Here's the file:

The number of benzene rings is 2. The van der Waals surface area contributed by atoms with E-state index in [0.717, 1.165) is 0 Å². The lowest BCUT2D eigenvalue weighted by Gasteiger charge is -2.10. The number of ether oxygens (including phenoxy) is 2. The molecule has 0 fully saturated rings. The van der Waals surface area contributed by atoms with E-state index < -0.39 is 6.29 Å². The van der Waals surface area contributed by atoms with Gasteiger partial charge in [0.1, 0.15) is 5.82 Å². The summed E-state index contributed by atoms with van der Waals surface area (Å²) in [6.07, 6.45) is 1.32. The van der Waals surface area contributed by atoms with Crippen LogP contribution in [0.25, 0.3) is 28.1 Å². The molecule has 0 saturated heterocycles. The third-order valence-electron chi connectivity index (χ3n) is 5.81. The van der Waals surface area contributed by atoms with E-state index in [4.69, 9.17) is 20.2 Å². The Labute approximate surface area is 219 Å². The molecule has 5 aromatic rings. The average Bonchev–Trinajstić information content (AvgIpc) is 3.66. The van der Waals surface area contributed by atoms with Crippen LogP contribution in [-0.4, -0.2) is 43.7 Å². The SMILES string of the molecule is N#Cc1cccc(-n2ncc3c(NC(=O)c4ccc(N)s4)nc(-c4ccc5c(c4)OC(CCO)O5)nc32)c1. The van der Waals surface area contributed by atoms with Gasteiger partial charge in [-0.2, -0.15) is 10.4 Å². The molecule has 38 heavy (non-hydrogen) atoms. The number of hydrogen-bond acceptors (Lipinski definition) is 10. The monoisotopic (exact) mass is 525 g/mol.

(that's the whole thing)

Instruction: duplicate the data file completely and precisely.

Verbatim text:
The number of benzene rings is 2. The van der Waals surface area contributed by atoms with E-state index in [0.717, 1.165) is 0 Å². The lowest BCUT2D eigenvalue weighted by Gasteiger charge is -2.10. The number of ether oxygens (including phenoxy) is 2. The molecule has 0 fully saturated rings. The van der Waals surface area contributed by atoms with E-state index < -0.39 is 6.29 Å². The van der Waals surface area contributed by atoms with Gasteiger partial charge in [0.1, 0.15) is 5.82 Å². The summed E-state index contributed by atoms with van der Waals surface area (Å²) in [6.07, 6.45) is 1.32. The van der Waals surface area contributed by atoms with Crippen LogP contribution in [0.25, 0.3) is 28.1 Å². The molecule has 0 saturated heterocycles. The third-order valence-electron chi connectivity index (χ3n) is 5.81. The van der Waals surface area contributed by atoms with E-state index in [4.69, 9.17) is 20.2 Å². The Labute approximate surface area is 219 Å². The molecule has 5 aromatic rings. The average Bonchev–Trinajstić information content (AvgIpc) is 3.66. The van der Waals surface area contributed by atoms with Crippen LogP contribution in [-0.4, -0.2) is 43.7 Å². The SMILES string of the molecule is N#Cc1cccc(-n2ncc3c(NC(=O)c4ccc(N)s4)nc(-c4ccc5c(c4)OC(CCO)O5)nc32)c1. The van der Waals surface area contributed by atoms with Gasteiger partial charge in [-0.2, -0.15) is 10.4 Å². The molecule has 38 heavy (non-hydrogen) atoms. The number of hydrogen-bond acceptors (Lipinski definition) is 10. The monoisotopic (exact) mass is 525 g/mol.